Opening the book on little free libraries

Inspiration struck Wendy Funk Schrag one day when she was pulling weeds. The inspirational seed grew into a blooming flower, spreading joy throughout their neighborhood and the rest of Newton.

Funk Schrag was at the corner of their property, which is at West 15th and Westborough Drive in Newton, in spring 2013. A lot of children were in the nearby duplexes playing outside instead of being inside with video games.

?I thought we?ve got a lot of these kids in the neighborhood right now,? Funk Schrag said. ?I think that would be a fun thing to do.?

The fun thing to do was something she read about in the Oprah magazine; it had to do with the Little Free Library movement. Funk Schrag wanted to put up a Little Free Library on their property.

Funk Schrag and husband Paul put up their Little Free Library in January 2014 on the edge of their property facing north where it?s easily accessible from West 15th.

?We are book lovers, so what could be better than running a library ? even if it?s a little one?? Schrag said.

The Schrags? Little Free Library is the only one in Newton (as of December). It contains about 40 books for children, teens and adults. Titles have included ?Charlotte?s Web,? ?The Grapes of Wrath? and ?The Hobbit.? The Schrags also have put seasonal books in the Little Free Library. During the holidays, they offered Christmas books and did the same at Halloween.

?We?re always looking for more books to keep rotating,? Funk Schrag said. ?I try to keep some of those older classics in there ? some of those older classics you hope kids will read as they?re growing up.?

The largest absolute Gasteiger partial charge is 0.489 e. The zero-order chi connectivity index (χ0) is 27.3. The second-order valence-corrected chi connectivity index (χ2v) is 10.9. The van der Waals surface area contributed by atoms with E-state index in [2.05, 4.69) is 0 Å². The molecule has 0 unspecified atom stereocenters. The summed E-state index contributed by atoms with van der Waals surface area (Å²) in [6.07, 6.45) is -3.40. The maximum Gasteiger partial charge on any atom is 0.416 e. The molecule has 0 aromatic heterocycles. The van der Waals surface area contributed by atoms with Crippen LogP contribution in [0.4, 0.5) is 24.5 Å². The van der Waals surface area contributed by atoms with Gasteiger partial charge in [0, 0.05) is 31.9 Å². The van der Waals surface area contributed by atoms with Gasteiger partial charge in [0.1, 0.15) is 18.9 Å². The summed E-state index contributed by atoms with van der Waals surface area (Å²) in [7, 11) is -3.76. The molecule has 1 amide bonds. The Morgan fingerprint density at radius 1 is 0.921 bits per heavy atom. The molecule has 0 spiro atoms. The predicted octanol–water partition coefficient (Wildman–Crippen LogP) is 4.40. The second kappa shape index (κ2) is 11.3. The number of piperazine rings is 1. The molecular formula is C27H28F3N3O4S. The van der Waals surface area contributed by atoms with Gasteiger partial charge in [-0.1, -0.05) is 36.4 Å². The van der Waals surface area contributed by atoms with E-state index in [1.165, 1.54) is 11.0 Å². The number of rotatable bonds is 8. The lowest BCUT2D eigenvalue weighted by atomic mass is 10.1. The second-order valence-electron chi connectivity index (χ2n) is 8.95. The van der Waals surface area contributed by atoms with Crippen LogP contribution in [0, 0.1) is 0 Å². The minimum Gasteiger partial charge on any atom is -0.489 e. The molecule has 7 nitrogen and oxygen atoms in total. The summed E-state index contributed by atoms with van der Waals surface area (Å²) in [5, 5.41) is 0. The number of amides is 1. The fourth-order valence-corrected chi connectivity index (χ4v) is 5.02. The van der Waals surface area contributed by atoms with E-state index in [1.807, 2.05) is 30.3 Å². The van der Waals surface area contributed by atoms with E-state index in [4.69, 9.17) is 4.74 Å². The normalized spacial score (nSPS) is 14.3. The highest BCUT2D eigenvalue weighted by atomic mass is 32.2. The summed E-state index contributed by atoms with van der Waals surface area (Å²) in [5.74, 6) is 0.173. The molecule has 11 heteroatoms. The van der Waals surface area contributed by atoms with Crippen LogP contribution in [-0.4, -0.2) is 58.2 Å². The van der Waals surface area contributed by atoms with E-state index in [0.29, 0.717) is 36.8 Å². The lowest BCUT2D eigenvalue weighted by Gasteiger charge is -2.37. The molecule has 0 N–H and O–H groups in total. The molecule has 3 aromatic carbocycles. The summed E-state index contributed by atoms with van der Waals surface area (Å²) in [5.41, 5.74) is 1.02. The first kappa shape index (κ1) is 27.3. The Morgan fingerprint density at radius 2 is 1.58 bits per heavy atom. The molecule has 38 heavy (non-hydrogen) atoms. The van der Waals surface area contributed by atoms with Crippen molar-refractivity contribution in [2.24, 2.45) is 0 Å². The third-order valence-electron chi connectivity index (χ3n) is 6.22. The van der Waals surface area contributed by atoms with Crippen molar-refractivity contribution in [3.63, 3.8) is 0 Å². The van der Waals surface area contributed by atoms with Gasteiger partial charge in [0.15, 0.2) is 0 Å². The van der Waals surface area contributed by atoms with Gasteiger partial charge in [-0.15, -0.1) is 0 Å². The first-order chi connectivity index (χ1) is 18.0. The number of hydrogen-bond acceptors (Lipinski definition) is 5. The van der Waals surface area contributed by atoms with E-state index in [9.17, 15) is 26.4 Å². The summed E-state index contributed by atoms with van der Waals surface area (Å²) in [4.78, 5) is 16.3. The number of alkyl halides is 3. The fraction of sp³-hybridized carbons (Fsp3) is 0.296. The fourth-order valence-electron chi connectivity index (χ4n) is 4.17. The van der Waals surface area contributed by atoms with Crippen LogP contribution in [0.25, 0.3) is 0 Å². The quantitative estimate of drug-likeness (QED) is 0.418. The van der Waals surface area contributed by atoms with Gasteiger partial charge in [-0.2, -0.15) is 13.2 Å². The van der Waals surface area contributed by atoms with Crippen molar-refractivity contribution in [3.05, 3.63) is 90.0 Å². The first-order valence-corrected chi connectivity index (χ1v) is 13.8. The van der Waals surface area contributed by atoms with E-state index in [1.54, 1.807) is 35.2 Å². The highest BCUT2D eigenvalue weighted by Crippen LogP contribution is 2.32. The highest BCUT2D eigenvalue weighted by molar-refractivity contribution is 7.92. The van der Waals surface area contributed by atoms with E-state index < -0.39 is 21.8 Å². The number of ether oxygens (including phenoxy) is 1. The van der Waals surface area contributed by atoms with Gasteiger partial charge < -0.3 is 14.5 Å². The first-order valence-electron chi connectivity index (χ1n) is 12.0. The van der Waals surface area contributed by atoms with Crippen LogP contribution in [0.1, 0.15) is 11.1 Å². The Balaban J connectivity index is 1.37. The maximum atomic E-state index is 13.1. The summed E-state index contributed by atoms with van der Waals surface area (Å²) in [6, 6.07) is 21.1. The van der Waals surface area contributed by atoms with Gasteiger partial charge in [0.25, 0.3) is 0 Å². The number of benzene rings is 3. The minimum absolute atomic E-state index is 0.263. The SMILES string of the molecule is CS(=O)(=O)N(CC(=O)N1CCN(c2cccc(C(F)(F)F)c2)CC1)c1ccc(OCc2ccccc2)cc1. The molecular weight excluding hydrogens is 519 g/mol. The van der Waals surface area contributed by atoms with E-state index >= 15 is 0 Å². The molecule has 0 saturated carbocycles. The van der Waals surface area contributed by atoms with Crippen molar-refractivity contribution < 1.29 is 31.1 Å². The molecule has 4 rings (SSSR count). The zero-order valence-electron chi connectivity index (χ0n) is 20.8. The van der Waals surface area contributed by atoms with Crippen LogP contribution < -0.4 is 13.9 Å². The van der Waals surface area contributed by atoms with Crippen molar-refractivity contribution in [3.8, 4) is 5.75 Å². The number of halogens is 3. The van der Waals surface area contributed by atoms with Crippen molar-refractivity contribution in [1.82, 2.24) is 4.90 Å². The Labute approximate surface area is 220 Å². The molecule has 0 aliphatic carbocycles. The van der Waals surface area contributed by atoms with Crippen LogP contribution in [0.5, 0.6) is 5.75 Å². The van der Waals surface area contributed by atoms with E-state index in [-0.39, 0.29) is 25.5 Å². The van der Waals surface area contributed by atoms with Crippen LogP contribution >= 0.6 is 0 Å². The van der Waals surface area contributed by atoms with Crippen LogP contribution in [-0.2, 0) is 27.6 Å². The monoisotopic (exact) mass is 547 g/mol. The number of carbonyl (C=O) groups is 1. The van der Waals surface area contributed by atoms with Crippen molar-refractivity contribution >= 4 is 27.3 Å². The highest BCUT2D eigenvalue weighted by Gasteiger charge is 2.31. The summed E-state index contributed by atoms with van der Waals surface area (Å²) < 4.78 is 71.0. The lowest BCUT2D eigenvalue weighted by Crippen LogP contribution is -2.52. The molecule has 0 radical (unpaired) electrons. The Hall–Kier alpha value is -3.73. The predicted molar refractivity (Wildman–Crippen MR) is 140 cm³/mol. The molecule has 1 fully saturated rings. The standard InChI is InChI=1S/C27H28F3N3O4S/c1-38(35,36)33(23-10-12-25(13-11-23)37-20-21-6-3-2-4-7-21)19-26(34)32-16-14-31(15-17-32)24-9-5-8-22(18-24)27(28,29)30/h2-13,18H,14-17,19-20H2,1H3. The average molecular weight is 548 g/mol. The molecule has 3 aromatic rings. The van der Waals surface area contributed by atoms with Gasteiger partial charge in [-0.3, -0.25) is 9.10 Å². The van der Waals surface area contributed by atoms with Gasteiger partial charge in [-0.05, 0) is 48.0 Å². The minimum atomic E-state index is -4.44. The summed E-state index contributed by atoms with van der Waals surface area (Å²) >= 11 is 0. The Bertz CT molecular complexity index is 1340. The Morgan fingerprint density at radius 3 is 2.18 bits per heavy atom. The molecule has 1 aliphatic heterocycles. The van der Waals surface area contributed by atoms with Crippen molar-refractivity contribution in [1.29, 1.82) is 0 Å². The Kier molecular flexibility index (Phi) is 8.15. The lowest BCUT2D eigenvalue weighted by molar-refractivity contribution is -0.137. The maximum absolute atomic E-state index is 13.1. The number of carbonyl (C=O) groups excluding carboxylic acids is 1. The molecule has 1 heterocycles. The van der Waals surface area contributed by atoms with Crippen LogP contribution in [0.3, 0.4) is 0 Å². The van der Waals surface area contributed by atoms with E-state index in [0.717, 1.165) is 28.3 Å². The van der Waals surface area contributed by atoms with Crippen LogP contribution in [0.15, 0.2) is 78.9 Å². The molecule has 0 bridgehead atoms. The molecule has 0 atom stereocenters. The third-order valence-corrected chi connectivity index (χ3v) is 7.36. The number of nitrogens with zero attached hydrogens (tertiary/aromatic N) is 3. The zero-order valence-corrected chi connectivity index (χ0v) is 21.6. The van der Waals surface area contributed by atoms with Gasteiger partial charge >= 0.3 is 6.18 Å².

Unlike other public libraries, patrons don?t need library cards ? they don?t even need to talk to anyone when they get a book. People have the option, when they take a book, of donating another book or bringing the borrowed book back. And there are no due dates. The Schrags don?t always see who uses the library, but sometimes they notice books are gone.

?I see it as a way of promoting libraries in general, because if you want to do a lot of reading, a little library isn?t going to be enough, but it might get you interested in going to the library,? Schrag said. ?I think this might get you into the library habit, you might say.?

Funk Schrag said her favorite day was when seven kids from the duplexes came over and got books. Then they sat in a circle and read.

?It was really fun at first,? Funk Schrag said. ?Our neighborhood changes a lot because these are all rentals,? she added, gesturing to the duplexes across the street.

People might be timid about walking into someone else?s yard to get books, but Funk Schrag doesn?t want them to be.

?We want people to stop and browse,? Funk Schrag said.

One such person is their mailman, who also likes to take books. The first time, Funk Schrag said, the mailman wrote something like this on a piece of paper, ?I took ?The Little Gingerbread Boy? for my grandchild. I?ll bring it back.? He also added a thanks.

?People can drive by and come visit us at any time,? Funk Schrag said.

Kids do bring books back and get more books. But if books don?t come back, the Schrags aren?t worried.

?We?re not terribly concerned if books disappear,? Funk Schrag said.

?The main thing is to promote reading and community,? Schrag said.